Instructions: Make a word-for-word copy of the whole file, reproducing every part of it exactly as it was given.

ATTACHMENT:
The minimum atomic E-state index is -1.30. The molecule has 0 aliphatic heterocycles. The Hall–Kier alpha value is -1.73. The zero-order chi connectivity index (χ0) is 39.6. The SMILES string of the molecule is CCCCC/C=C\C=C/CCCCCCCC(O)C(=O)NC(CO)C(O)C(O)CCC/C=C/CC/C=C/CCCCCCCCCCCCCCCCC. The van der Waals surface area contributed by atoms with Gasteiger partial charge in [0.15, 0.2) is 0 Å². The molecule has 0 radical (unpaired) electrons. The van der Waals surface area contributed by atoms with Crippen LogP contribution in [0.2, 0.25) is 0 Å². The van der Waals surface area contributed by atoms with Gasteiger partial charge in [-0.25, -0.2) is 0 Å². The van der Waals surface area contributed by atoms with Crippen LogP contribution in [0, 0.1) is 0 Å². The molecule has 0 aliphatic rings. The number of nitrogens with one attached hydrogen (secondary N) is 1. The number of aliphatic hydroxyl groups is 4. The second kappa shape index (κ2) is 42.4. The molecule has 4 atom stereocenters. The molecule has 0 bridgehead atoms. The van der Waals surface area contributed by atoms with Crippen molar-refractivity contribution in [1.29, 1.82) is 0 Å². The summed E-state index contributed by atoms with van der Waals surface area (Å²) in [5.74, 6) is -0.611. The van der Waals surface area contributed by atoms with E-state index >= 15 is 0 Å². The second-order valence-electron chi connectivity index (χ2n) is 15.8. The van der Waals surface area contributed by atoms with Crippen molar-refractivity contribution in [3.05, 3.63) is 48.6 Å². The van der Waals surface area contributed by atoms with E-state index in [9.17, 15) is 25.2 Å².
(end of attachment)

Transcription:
The minimum atomic E-state index is -1.30. The molecule has 0 aliphatic heterocycles. The Hall–Kier alpha value is -1.73. The zero-order chi connectivity index (χ0) is 39.6. The SMILES string of the molecule is CCCCC/C=C\C=C/CCCCCCCC(O)C(=O)NC(CO)C(O)C(O)CCC/C=C/CC/C=C/CCCCCCCCCCCCCCCCC. The van der Waals surface area contributed by atoms with Gasteiger partial charge in [0.15, 0.2) is 0 Å². The molecule has 0 radical (unpaired) electrons. The van der Waals surface area contributed by atoms with Crippen LogP contribution in [0.2, 0.25) is 0 Å². The van der Waals surface area contributed by atoms with Gasteiger partial charge in [-0.25, -0.2) is 0 Å². The van der Waals surface area contributed by atoms with Crippen LogP contribution in [0, 0.1) is 0 Å². The molecule has 0 aliphatic rings. The number of nitrogens with one attached hydrogen (secondary N) is 1. The number of aliphatic hydroxyl groups is 4. The second kappa shape index (κ2) is 42.4. The molecule has 4 atom stereocenters. The molecule has 0 bridgehead atoms. The van der Waals surface area contributed by atoms with Crippen molar-refractivity contribution in [1.29, 1.82) is 0 Å². The summed E-state index contributed by atoms with van der Waals surface area (Å²) in [5.74, 6) is -0.611. The van der Waals surface area contributed by atoms with E-state index >= 15 is 0 Å². The second-order valence-electron chi connectivity index (χ2n) is 15.8. The van der Waals surface area contributed by atoms with Crippen molar-refractivity contribution in [3.05, 3.63) is 48.6 Å². The van der Waals surface area contributed by atoms with E-state index in [9.17, 15) is 25.2 Å².